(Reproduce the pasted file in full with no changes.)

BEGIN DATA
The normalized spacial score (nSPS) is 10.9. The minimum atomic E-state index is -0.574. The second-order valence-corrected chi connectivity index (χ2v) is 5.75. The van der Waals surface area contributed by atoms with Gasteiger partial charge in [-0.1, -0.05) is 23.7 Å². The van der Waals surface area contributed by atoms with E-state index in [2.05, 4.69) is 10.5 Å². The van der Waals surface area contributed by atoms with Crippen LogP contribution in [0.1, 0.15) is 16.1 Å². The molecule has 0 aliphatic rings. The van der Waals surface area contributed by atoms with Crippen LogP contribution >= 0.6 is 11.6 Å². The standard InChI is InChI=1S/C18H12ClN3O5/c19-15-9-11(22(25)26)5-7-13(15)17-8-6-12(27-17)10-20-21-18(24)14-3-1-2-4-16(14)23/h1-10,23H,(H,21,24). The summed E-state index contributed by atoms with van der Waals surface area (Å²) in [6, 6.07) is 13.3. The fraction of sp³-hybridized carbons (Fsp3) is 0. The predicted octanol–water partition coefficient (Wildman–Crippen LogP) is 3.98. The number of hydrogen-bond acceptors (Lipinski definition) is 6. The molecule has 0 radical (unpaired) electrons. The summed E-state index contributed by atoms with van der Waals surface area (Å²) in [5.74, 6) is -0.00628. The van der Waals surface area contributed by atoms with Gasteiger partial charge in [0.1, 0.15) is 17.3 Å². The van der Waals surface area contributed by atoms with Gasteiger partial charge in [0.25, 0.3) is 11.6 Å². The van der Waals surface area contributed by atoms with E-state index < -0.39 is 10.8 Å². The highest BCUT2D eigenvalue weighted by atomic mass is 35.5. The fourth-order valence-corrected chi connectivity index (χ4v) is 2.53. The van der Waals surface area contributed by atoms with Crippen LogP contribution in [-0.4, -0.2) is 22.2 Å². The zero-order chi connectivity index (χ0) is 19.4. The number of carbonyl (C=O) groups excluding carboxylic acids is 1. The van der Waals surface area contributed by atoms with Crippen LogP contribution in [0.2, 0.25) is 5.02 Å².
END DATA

The normalized spacial score (nSPS) is 10.9. The minimum atomic E-state index is -0.574. The second-order valence-corrected chi connectivity index (χ2v) is 5.75. The van der Waals surface area contributed by atoms with Gasteiger partial charge in [-0.1, -0.05) is 23.7 Å². The van der Waals surface area contributed by atoms with E-state index in [2.05, 4.69) is 10.5 Å². The van der Waals surface area contributed by atoms with Crippen LogP contribution in [0.1, 0.15) is 16.1 Å². The molecule has 0 aliphatic rings. The van der Waals surface area contributed by atoms with Crippen LogP contribution >= 0.6 is 11.6 Å². The standard InChI is InChI=1S/C18H12ClN3O5/c19-15-9-11(22(25)26)5-7-13(15)17-8-6-12(27-17)10-20-21-18(24)14-3-1-2-4-16(14)23/h1-10,23H,(H,21,24). The summed E-state index contributed by atoms with van der Waals surface area (Å²) in [6, 6.07) is 13.3. The fraction of sp³-hybridized carbons (Fsp3) is 0. The predicted octanol–water partition coefficient (Wildman–Crippen LogP) is 3.98. The number of hydrogen-bond acceptors (Lipinski definition) is 6. The molecule has 0 radical (unpaired) electrons. The summed E-state index contributed by atoms with van der Waals surface area (Å²) in [5.74, 6) is -0.00628. The van der Waals surface area contributed by atoms with Gasteiger partial charge in [0.1, 0.15) is 17.3 Å². The van der Waals surface area contributed by atoms with Gasteiger partial charge in [0.25, 0.3) is 11.6 Å². The van der Waals surface area contributed by atoms with E-state index < -0.39 is 10.8 Å². The highest BCUT2D eigenvalue weighted by atomic mass is 35.5. The fourth-order valence-corrected chi connectivity index (χ4v) is 2.53. The van der Waals surface area contributed by atoms with Crippen LogP contribution in [-0.4, -0.2) is 22.2 Å². The zero-order chi connectivity index (χ0) is 19.4. The number of carbonyl (C=O) groups excluding carboxylic acids is 1. The van der Waals surface area contributed by atoms with Crippen LogP contribution in [0.2, 0.25) is 5.02 Å².